Heavy weights and light weights next to each other: you never know where you are going to find your inspiration, right?
I can only talk for myself obviously, but I would not buy a cookbook only sold on the iPad. It may look mighty fine right now, but where will this book be in 5 years? I know it is an argument that is valid for all digital content in general. I guess my recent misadventure with my ipod, which caused me to lose a big part of the music library I only "owned" digitally, made me very weary of the limits of digital content. 

Plus, I think that my cookbook-only library looks very nice... And I hope that one day, not too far away, my son Piero, who is now only 3 months old, may pull one of the books out of the shelf and ask me to cook something together...

8 comments:

Fabrizio Cariani said...

Agreed. I own some e-cook-books, but when I browse, I rarely browse those.

One advantage of electronic versions of cookbooks is that you can decide to make a recipe *while* you are shopping (I just pull out the kindle app from my iphone and see what ingredients I need).

Tuscan foodie in America said...

Excellent point, Fabrizio. When I browse I too rarely browse those I own...

True abou the portability and the spur of the moment. There are also other advantages: on a pc or a tablet you may include in a recipe direct links to other recipes you need (a sauce, a reduction). Also, I read somewhere that soon there will be voice-activated tablets that will let you "turn the page" by voice, without touching the device with your dirty fingers.

It all sounds fascinating, but it is somethig different than a book. Maybe better from a functional point of view. But - at least for me - cookbooks are not only function.

Anonymous said...

Do you realize how many trees have been killed for your stupid love of books?

Every time you touch a page of your precious little books you are touching a dead person. MURDERER!!!

Tuscan foodie in America said...

I hope the comment above is a joke. Yes, trees have been cut to produce these books. Perhaps they are trees specifically grown for paper making purposes, perhaps they aren't. I don't know.

But I am puzzled by why using trees would be tantamount to murder. And how touching paper translates into touching dead people.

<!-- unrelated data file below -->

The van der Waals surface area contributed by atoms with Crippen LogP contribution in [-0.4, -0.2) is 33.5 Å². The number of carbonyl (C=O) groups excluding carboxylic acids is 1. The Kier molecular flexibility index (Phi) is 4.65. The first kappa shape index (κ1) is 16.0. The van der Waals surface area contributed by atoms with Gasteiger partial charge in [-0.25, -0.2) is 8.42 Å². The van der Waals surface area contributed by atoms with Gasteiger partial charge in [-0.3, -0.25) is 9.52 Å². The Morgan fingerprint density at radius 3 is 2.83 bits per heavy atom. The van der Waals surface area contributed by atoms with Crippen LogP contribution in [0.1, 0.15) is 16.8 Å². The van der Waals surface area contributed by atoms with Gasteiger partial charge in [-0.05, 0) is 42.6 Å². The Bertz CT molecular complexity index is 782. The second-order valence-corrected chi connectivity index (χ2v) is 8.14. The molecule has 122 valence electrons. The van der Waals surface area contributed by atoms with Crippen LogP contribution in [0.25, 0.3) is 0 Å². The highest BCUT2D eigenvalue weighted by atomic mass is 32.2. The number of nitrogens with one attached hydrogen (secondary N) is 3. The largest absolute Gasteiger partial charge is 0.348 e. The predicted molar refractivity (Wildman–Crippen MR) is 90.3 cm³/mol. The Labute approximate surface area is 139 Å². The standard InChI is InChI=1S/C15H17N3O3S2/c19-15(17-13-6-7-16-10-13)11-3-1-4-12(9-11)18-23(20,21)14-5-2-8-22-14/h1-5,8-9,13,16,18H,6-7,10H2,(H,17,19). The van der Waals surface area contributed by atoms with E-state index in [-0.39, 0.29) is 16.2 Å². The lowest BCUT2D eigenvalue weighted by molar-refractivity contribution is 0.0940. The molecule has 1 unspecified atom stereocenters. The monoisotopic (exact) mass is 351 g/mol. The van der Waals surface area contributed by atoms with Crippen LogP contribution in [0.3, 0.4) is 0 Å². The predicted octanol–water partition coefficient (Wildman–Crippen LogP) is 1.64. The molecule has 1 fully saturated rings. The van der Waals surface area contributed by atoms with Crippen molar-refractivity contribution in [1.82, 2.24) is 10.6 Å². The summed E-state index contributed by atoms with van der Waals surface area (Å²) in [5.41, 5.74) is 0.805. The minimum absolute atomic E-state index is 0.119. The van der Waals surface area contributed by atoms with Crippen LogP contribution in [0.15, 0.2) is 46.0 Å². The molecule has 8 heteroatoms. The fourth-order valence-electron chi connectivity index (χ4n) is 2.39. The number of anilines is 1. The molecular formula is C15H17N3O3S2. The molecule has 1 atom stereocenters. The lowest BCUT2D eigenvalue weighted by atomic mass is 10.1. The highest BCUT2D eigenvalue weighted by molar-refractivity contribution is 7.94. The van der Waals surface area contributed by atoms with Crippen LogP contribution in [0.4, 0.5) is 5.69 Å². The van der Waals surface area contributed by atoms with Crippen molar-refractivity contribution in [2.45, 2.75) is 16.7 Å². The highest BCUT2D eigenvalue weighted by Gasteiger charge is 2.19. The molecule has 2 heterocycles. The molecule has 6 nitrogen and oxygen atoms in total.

By the way: I guess you are using electricity to write comments like the one you just wrote. unless you have a windmill on your head, chances are somebody is using oil to produce your electricity. I could argue that oil contains the remains of dead dinosaurs...but I guess that would put me at your level, and I don't want to go that low...

Claudio said...

E' già da un po' di tempo che ti seguo e non posso fare a meno di complimentarmi per quello che scrivi e come lo scrivi. Tra l'altro ho ritrovato i tuoi commenti pure sul Post.. Il mio inglese non è così fluente, spero di poter commentare anche in italiano senza compromettere troppo il "respiro" internazionale del blog...
Ah, appoggio in pieno le tue riflessioni sui libri. Un Kindle o un iPad non potranno mai eguagliare la sensazione di stringere un libro nuovo tra le mani.
Ciao!

Tuscan foodie in America said...

Ciao Claudio,

Benvenuto e grazie! Sul post cerco di trattenermi, perche' mi ero ripromesso di parlare solo di cibo...ma a volte non ci riesco!

Rossella said...

I have the same problem. Lots of books, cookbooks and a person in the house who want to limit their space. Anyway, cooking justifies that pleasure to buy & read :)
I'm still skeptical about Kindle for cookbooks.

Tuscan foodie in America said...

Hi Rossella, welcome! Kindle was never designed to be used for reference books, but only to read novels and essays. That's the issue when it comes to cookbooks. I can see why the iPad would work, because it is exactly the same as a pc. Only, more expensive!!!

LinkWithin

Related Posts Plugin for WordPress, Blogger...